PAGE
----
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Archaeo News 

27 February 2007
Prehistoric Sicilian woman gets face

The face of a late Stone Age woman who lived in Sicily (Italy) has been reconstructed by a sculptor working with anthropologists at Palermo University. The skeleton of the woman, who lived 14,000 years ago, was discovered in a cave near Messina in 1937, along with the incomplete skeletons of six other humans, presumably her family.
     The face was reproduced using reconstruction techniques that calculate the appearance of features from the form of the cranium. The same techniques have been used recently to recreate the faces of Egyptian pharaohs and Italy's own Count Ugolino, a 13th-century Tuscan noble whose bones were found in 2001. Artistic licence was used when deciding to give the ancient Sicilian the same black hair common in modern women from southern Italy.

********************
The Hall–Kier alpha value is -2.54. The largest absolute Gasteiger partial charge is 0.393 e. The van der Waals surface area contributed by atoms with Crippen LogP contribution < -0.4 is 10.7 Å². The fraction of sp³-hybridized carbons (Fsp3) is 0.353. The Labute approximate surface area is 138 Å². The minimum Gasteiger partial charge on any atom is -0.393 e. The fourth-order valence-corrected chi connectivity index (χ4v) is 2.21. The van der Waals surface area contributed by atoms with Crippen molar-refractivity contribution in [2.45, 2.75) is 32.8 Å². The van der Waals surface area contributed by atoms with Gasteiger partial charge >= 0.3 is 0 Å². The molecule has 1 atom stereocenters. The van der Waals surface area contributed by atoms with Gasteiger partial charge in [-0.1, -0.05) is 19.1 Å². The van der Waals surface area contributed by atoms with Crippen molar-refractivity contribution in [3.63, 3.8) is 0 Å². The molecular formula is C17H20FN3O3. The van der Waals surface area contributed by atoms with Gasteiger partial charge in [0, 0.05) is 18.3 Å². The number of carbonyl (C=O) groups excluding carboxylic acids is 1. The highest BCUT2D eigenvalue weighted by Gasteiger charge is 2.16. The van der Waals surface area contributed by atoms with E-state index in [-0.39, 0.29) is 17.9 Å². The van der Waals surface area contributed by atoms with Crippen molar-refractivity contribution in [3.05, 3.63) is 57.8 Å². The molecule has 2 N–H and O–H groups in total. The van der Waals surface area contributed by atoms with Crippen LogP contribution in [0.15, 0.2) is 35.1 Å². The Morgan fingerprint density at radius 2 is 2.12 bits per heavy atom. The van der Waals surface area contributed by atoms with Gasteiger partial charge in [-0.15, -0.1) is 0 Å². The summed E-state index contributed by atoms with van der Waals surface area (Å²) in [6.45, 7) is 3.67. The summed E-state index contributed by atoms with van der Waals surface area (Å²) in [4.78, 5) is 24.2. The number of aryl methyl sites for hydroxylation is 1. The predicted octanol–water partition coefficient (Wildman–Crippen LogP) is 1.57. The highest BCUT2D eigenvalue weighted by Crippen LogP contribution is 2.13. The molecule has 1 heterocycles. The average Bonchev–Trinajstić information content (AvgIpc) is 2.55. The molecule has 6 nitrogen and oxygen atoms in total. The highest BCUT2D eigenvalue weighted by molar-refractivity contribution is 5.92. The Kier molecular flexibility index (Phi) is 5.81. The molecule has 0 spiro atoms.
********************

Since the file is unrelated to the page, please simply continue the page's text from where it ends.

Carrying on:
Thea, as she has been nicknamed, spent most of her life hunting, or gathering fruit and plants. At 165 cm, she was tall for her time. Experts estimate that when she died she was about 30, much older than the normal life expectancy in the late Stone Age. "This means that she must have had a healthy and regular lifestyle," said Valerio Agnesi, director of the 'Gemmellaro' museum where the face, along with a recreation of her cave environment, is now on display.

Source: ANSA (27 february 2007)

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